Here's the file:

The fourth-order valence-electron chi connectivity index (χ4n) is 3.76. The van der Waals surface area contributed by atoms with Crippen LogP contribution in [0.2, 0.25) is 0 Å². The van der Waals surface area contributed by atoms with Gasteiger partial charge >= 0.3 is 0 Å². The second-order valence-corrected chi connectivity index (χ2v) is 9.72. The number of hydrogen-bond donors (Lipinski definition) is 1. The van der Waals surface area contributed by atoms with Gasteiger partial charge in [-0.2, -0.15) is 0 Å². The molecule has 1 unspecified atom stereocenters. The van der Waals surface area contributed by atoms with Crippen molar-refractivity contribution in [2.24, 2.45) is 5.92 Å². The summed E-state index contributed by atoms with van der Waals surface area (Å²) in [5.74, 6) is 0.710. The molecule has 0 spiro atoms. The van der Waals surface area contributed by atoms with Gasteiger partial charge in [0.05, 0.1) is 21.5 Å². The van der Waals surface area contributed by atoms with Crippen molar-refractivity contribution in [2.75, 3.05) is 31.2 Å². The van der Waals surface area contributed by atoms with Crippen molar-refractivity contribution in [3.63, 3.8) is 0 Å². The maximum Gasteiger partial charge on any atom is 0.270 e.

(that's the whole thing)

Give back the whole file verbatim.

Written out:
The fourth-order valence-electron chi connectivity index (χ4n) is 3.76. The van der Waals surface area contributed by atoms with Crippen LogP contribution in [0.2, 0.25) is 0 Å². The van der Waals surface area contributed by atoms with Gasteiger partial charge >= 0.3 is 0 Å². The second-order valence-corrected chi connectivity index (χ2v) is 9.72. The number of hydrogen-bond donors (Lipinski definition) is 1. The van der Waals surface area contributed by atoms with Gasteiger partial charge in [-0.2, -0.15) is 0 Å². The molecule has 1 unspecified atom stereocenters. The van der Waals surface area contributed by atoms with Crippen molar-refractivity contribution in [2.24, 2.45) is 5.92 Å². The summed E-state index contributed by atoms with van der Waals surface area (Å²) in [5.74, 6) is 0.710. The molecule has 0 spiro atoms. The van der Waals surface area contributed by atoms with Gasteiger partial charge in [0.05, 0.1) is 21.5 Å². The van der Waals surface area contributed by atoms with Crippen molar-refractivity contribution in [2.75, 3.05) is 31.2 Å². The van der Waals surface area contributed by atoms with Crippen molar-refractivity contribution in [3.63, 3.8) is 0 Å². The maximum Gasteiger partial charge on any atom is 0.270 e.